PUHI — There’s living green, and then there’s actually living green.
Justin Carvalho, carpentry instructor and coordinator at Kauai Community College, has been working with his students in the Carpentry and Facilities Engineering program to construct a house based on renewable energy and sustainability using alternative materials.
This house isn’t a five-bedroom mansion in Kilauea by any means, but the 10-by-12 structure will use the land and its resources to make the house a home.
“The rough framing is up, the side panels are up and most of the roof is up as well,” Carvalho said.
“We’re going to power the tiny house with our hydro-electric station that produces DC energy which will charge our battery bank, then we’ll use an inverter to convert from DC to AC energy. From there we’ll run the power line underneath the ground to our tiny house, about 120 feet of line.”
The tiny house project began last summer as part of a five-day build open to the public to participate in a sustainability project. Fast forward nearly a year, and the project has turned into a reality.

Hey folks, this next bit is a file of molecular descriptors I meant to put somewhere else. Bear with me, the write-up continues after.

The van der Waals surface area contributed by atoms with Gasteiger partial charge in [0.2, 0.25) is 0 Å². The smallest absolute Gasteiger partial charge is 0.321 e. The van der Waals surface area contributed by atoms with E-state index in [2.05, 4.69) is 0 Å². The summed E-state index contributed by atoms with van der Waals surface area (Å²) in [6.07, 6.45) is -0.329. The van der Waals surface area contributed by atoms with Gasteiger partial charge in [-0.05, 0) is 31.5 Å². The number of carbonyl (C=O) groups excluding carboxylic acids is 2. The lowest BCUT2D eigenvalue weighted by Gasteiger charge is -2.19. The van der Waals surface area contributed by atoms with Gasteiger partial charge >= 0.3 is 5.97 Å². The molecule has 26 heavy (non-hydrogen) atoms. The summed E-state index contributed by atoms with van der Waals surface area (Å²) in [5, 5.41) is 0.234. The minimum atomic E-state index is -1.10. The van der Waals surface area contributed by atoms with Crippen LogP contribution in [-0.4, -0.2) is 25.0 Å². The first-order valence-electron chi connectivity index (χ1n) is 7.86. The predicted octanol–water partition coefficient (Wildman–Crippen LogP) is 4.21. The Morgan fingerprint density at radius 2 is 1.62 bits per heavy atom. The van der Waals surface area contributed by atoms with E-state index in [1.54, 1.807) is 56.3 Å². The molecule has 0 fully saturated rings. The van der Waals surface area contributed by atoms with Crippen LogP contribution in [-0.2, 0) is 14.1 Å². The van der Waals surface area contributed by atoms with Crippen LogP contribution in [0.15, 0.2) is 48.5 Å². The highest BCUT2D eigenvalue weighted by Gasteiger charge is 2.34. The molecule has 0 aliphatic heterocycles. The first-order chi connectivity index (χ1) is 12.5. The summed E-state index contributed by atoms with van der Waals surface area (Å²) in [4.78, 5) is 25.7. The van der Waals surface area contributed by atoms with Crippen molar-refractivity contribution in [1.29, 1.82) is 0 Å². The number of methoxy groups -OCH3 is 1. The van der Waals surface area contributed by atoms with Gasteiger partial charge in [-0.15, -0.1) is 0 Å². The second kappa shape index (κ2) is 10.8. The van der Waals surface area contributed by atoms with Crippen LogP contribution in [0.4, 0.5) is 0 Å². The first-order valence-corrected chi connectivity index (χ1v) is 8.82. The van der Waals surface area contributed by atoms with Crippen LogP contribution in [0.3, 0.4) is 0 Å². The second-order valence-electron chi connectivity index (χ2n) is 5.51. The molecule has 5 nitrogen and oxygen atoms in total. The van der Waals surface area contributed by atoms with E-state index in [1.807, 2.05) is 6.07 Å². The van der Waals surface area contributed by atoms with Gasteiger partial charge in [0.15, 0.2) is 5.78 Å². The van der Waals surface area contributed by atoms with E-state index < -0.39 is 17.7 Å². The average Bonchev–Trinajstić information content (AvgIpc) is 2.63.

“The idea of the project is to incorporate a number of green building design concepts and to challenge the public to think about how we can live with more sustainability in the future,” Carvalho said.
Carvalho said that if you were to live in a tiny house such as the structure they’re building at KCC, you would have to make different decisions about how you live your life concerning energy usage and even things like using the bathroom.
The tiny house will have a compost toilet, a full bathroom with shower, a kitchen and a sitting area on the bottom floor.
A ladder will be built connecting the bottom floor to the top floor to put in two beds and be a place for storage.
As for the roof, Carvalho and his students are going green.
“The next stage for the roof is we’re going to put a green roof on it. And when I say green roof, I mean that it’s going to be a garden roof,” he said.
“It’s going to have a pond liner with dirt and then we’ll put in some grass and local plants. Literally a garden: a no-maintenance garden.”
When asked if he would put an asking price for rent on the house, Carvalho laughed off the idea and noted that the house is purely for demonstration to prove a point that people can live a sustainable lifestyle on Kauai.
Including materials, Carvalho said they’re shooting to complete the project for about $20,000, which was funded by donations.
Carvalho hopes to have the project completed this summer but with only three weeks left of instruction, a more realistic timetable would be this fall.